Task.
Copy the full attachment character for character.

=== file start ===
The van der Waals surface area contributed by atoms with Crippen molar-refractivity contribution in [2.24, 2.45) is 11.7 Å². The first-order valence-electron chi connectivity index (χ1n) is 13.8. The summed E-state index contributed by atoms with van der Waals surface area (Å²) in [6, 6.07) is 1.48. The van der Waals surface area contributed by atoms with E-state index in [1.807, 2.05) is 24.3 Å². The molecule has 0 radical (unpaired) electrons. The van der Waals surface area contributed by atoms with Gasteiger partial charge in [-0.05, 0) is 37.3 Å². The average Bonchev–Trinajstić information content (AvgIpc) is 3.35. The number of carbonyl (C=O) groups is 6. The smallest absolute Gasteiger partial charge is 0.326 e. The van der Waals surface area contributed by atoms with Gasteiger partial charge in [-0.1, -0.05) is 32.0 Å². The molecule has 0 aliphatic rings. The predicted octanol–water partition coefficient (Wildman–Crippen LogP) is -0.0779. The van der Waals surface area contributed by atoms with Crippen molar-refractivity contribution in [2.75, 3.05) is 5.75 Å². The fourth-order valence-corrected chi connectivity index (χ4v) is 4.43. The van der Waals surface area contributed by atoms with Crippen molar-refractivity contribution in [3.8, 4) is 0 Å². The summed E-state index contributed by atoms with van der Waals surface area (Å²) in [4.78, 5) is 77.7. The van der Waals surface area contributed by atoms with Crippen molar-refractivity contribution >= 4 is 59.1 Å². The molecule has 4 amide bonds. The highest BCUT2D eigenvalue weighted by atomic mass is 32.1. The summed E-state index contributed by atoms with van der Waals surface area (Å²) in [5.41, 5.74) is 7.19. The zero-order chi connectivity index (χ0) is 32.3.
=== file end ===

The van der Waals surface area contributed by atoms with Crippen molar-refractivity contribution in [2.24, 2.45) is 11.7 Å². The first-order valence-electron chi connectivity index (χ1n) is 13.8. The summed E-state index contributed by atoms with van der Waals surface area (Å²) in [6, 6.07) is 1.48. The van der Waals surface area contributed by atoms with E-state index in [1.807, 2.05) is 24.3 Å². The molecule has 0 radical (unpaired) electrons. The van der Waals surface area contributed by atoms with Gasteiger partial charge in [-0.05, 0) is 37.3 Å². The average Bonchev–Trinajstić information content (AvgIpc) is 3.35. The number of carbonyl (C=O) groups is 6. The smallest absolute Gasteiger partial charge is 0.326 e. The van der Waals surface area contributed by atoms with Gasteiger partial charge in [-0.1, -0.05) is 32.0 Å². The molecule has 0 aliphatic rings. The predicted octanol–water partition coefficient (Wildman–Crippen LogP) is -0.0779. The van der Waals surface area contributed by atoms with Crippen molar-refractivity contribution in [2.75, 3.05) is 5.75 Å². The fourth-order valence-corrected chi connectivity index (χ4v) is 4.43. The van der Waals surface area contributed by atoms with Crippen molar-refractivity contribution in [3.8, 4) is 0 Å². The summed E-state index contributed by atoms with van der Waals surface area (Å²) in [4.78, 5) is 77.7. The van der Waals surface area contributed by atoms with Crippen molar-refractivity contribution >= 4 is 59.1 Å². The molecule has 4 amide bonds. The highest BCUT2D eigenvalue weighted by atomic mass is 32.1. The summed E-state index contributed by atoms with van der Waals surface area (Å²) in [5.41, 5.74) is 7.19. The zero-order chi connectivity index (χ0) is 32.3.